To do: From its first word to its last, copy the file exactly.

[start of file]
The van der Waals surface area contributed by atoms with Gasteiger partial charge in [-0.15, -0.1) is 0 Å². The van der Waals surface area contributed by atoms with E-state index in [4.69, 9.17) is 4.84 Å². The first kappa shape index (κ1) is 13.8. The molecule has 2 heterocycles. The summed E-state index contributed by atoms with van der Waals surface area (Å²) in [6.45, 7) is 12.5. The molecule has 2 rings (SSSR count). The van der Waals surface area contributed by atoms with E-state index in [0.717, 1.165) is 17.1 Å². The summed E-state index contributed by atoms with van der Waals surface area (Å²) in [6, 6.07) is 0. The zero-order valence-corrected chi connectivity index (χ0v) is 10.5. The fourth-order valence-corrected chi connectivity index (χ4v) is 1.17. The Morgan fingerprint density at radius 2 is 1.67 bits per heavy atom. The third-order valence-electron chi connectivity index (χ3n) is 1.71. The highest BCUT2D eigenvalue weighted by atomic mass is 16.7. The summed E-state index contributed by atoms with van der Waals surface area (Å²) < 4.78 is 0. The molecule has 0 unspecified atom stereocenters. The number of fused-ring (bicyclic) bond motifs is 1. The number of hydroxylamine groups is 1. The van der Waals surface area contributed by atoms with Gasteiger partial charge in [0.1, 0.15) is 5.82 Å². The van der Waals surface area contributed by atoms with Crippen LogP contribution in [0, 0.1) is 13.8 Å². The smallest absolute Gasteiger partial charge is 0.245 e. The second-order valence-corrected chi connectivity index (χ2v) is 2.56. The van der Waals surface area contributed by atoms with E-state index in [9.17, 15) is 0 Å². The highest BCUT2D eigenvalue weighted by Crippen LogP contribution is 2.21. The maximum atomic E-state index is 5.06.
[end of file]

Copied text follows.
The van der Waals surface area contributed by atoms with Gasteiger partial charge in [-0.15, -0.1) is 0 Å². The van der Waals surface area contributed by atoms with E-state index in [4.69, 9.17) is 4.84 Å². The first kappa shape index (κ1) is 13.8. The molecule has 2 heterocycles. The summed E-state index contributed by atoms with van der Waals surface area (Å²) in [6.45, 7) is 12.5. The molecule has 2 rings (SSSR count). The van der Waals surface area contributed by atoms with E-state index in [0.717, 1.165) is 17.1 Å². The summed E-state index contributed by atoms with van der Waals surface area (Å²) in [6, 6.07) is 0. The zero-order valence-corrected chi connectivity index (χ0v) is 10.5. The fourth-order valence-corrected chi connectivity index (χ4v) is 1.17. The Morgan fingerprint density at radius 2 is 1.67 bits per heavy atom. The third-order valence-electron chi connectivity index (χ3n) is 1.71. The highest BCUT2D eigenvalue weighted by atomic mass is 16.7. The summed E-state index contributed by atoms with van der Waals surface area (Å²) < 4.78 is 0. The molecule has 0 unspecified atom stereocenters. The number of fused-ring (bicyclic) bond motifs is 1. The number of hydroxylamine groups is 1. The van der Waals surface area contributed by atoms with Gasteiger partial charge in [0.1, 0.15) is 5.82 Å². The van der Waals surface area contributed by atoms with Crippen LogP contribution in [0, 0.1) is 13.8 Å². The smallest absolute Gasteiger partial charge is 0.245 e. The second-order valence-corrected chi connectivity index (χ2v) is 2.56. The van der Waals surface area contributed by atoms with E-state index in [9.17, 15) is 0 Å². The highest BCUT2D eigenvalue weighted by Crippen LogP contribution is 2.21. The maximum atomic E-state index is 5.06.